by Dr Chris Carter, Senior Economist
Upholding its supply reputation for safe and healthy grains, Australia could help South East Asian governments combat their emerging dietary problems.
Obesity is an emerging serious health issue in some South East Asian countries. Obesity contributes to an increased risk of heart disease, diabetes, some musculoskeletal issues, and a range of cancers.
Obesity has been on the rise in developed countries since the 1970s. However, in developing countries such as Indonesia, it is a more recent phenomenon, mostly strongly emerging since the 2000s (Figure 1).
Figure 1: Per cent of the population in Indonesia classed as overweight;1993 to 2014. Source: Oddo (2019)
Of concern to governments is the direct economic cost of obesity. According to the Asian Development Bank, “…the total macroeconomic loss due to overweight and obesity [in Indonesia] in 2016 was 3.04% of GDP”. This equates to an eye-watering USD$28.4 billion.
Recent research from Australia’s Grains & Legumes Nutrition Council showed that Australia could save AUD$1.4 billion in healthcare costs if whole grain consumption increased. Indonesia has a population 10 times the size of Australia’s, so it’s not difficult to see how significant the potential economic benefits of healthier diets would be for Indonesia.
The Indonesian government is acting to curb the cost of obesity. Their first remediation policy was introduced in 2007, although there were lags in identifying the best policy instruments to address the problem. There are now several approaches in play to influence food environments, personal behaviours, and healthcare remedies.
To slow or reverse obesity requires the involvement of food companies to support government objectives. For example, growth in consumption of processed foods is growing as is the increased market share of multinational food companies. Figure 2 shows that in 2018, processed food contributed 25% of the protein and energy consumed by Indonesians, up from 15% in 2010. Comparing the trends in Figure 1 and Figure 2 suggests positive correlation between consumption of processed food and obesity, with some researchers suggesting strong causation.
Figure 2: Percentage of daily intake of processed food (BPS 2020)
The challenge for governments is that food companies mostly respond to commercial incentives rather than public health incentives. Substituting healthier ingredients into known products, and making required changes to branding, both affect costs. So, those costs must be offset through a higher price or volume. In economies with a population living at or near subsistence, the willingness to pay for more than basic food is very limited. Accordingly, in these countries, the healthier options of basic foods are generally smaller product lines that appeal to wealthier consumers. New healthy products must also compete with the inertia embedded within existing product lines, that are profitable, though possibly unhealthy.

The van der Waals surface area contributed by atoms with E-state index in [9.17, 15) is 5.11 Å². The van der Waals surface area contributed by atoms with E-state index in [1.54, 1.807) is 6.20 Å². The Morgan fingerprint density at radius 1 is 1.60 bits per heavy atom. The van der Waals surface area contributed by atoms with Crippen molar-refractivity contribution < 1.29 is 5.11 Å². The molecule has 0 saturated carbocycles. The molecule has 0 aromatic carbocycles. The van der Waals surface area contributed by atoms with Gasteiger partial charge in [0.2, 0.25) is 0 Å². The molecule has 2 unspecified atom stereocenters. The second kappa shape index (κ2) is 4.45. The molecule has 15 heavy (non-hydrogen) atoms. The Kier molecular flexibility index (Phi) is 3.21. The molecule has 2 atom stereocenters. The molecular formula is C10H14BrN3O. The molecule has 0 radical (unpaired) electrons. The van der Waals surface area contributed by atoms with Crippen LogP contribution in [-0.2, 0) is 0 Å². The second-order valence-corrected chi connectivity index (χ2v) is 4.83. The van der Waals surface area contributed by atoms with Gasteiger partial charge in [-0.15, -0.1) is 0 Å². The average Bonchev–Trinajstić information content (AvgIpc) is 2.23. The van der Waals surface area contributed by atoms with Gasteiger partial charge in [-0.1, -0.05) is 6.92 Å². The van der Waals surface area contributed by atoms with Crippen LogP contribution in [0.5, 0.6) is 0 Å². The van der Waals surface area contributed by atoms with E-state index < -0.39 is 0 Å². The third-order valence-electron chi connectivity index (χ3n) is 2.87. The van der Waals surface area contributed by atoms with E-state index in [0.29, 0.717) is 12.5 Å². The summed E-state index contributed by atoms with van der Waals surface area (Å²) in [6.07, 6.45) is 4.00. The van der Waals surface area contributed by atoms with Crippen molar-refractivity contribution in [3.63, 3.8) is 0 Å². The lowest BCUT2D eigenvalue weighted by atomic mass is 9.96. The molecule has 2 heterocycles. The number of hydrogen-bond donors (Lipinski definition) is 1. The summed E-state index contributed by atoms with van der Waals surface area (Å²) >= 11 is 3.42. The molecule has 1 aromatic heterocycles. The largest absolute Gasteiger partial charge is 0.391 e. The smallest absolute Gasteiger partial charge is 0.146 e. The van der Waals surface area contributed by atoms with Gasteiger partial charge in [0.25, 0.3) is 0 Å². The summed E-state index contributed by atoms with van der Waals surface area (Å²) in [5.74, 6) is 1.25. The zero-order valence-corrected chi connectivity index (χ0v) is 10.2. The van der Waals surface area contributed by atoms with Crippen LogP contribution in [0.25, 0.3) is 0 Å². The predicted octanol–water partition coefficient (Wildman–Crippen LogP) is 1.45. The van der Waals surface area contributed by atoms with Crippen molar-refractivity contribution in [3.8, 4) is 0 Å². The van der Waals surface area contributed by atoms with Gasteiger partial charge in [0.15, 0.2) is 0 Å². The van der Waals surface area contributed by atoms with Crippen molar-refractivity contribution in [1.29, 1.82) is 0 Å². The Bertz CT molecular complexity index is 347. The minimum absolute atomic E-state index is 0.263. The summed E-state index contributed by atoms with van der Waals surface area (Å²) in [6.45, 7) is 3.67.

This creates opposing tensions in responding to health trends. For governments facing the economic cost of trends like obesity, there is strong incentive to undertake remedial action. For food companies, their rational actions are more often to wait until there is adequate consumer demand for health attributes, before exercising the option to include them in major product lines; or to wait until food regulation requires changes to their product formulations.
In Indonesia, and more generally in South East Asia, the middle class population with higher disposable incomes is rapidly increasing, as is their awareness of health and environmental issues. These changing demographics and sentiments inevitably lead to commercial opportunity and encourage further action by governments.
There is plenty of speculation within the Australian industry on how to best capitalise on the South East Asian demand for healthy, safe and environmentally-friendly food. Quickly establishing a positive reputation gives a food supplier first-mover advantages. Also, developing value chains that incentivise growers and that are difficult to replicate may delay competitors’ attempts to ‘free ride’ on those advantages. A first step for capturing this emerging opportunity is learning about what food characteristics consumers and governments most value.
Australia, with its reputation as a clean and green grain exporter, is well-placed to support a transition into greater consumption of healthier foods. Australia could position itself as a preferred supplier of healthy grains.
AEGIC has projects underway to examine the scope for healthy grains in South East Asia; including whole grains, barley and oats.
Image: AEGIC’s 100% whole grain oat noodles could be an opportunity in South East Asia
ADB (2018) The Economic Burden of Overweight and Obesity Reaches 3% of GDP in Indonesia, Asian Development Bank, https://www.asiapathways-adbi.org/2018/02/the-economic-burden-of-overweight-and-obesity-in-indonesia/
BPS (2020) Badan Pusat Statistik, https://www.bps.go.id/
Oddo VM, Maehara M, Rah JH. (2019) Overweight in Indonesia: an observational study of trends and risk factors among adults and children. BMJ Open 2019
Pontororing, G. J. (2017), Indonesia’s policy action to tackle obesity among adults: The Opportunities and Future Challenges, Masters Thesis, KIT (Royal Tropical Institute) Health Education/ Vrije Universiteit Amsterdam
HORIZONS: the AEGIC Economics and Market Insights blog
Expert grains industry analysis and commentary from AEGIC’s Economics and Market Insight Team on a range of big-picture topics that affect Australia’s export grains sector.